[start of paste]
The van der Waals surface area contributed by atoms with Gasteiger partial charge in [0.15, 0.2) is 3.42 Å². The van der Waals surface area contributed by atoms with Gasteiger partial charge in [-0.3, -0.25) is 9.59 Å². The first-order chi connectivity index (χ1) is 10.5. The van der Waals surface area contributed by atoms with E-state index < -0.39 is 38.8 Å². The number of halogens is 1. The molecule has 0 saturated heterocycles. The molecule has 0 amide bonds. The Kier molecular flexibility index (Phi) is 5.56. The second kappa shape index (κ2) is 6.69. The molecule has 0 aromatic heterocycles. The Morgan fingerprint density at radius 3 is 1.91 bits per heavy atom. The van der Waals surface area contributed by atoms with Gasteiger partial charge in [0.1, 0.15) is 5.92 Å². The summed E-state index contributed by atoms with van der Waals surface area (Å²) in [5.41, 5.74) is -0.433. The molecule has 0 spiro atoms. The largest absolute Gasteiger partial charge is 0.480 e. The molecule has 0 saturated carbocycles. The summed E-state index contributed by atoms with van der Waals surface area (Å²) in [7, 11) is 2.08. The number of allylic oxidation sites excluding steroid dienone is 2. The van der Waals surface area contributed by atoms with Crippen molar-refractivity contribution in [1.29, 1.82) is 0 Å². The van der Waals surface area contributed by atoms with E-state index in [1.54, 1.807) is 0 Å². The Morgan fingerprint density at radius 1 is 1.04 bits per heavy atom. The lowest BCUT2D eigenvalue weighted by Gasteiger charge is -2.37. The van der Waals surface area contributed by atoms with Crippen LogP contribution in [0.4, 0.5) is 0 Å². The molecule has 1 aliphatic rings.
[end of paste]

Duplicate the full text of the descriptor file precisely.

The van der Waals surface area contributed by atoms with Gasteiger partial charge in [0.15, 0.2) is 3.42 Å². The van der Waals surface area contributed by atoms with Gasteiger partial charge in [-0.3, -0.25) is 9.59 Å². The first-order chi connectivity index (χ1) is 10.5. The van der Waals surface area contributed by atoms with E-state index < -0.39 is 38.8 Å². The number of halogens is 1. The molecule has 0 saturated heterocycles. The molecule has 0 amide bonds. The Kier molecular flexibility index (Phi) is 5.56. The second kappa shape index (κ2) is 6.69. The molecule has 0 aromatic heterocycles. The Morgan fingerprint density at radius 3 is 1.91 bits per heavy atom. The van der Waals surface area contributed by atoms with Gasteiger partial charge in [0.1, 0.15) is 5.92 Å². The summed E-state index contributed by atoms with van der Waals surface area (Å²) in [5.41, 5.74) is -0.433. The molecule has 0 spiro atoms. The largest absolute Gasteiger partial charge is 0.480 e. The molecule has 0 saturated carbocycles. The summed E-state index contributed by atoms with van der Waals surface area (Å²) in [7, 11) is 2.08. The number of allylic oxidation sites excluding steroid dienone is 2. The van der Waals surface area contributed by atoms with Crippen molar-refractivity contribution in [1.29, 1.82) is 0 Å². The van der Waals surface area contributed by atoms with E-state index in [1.54, 1.807) is 0 Å². The Morgan fingerprint density at radius 1 is 1.04 bits per heavy atom. The lowest BCUT2D eigenvalue weighted by Gasteiger charge is -2.37. The van der Waals surface area contributed by atoms with Crippen LogP contribution in [0.4, 0.5) is 0 Å². The molecule has 1 aliphatic rings.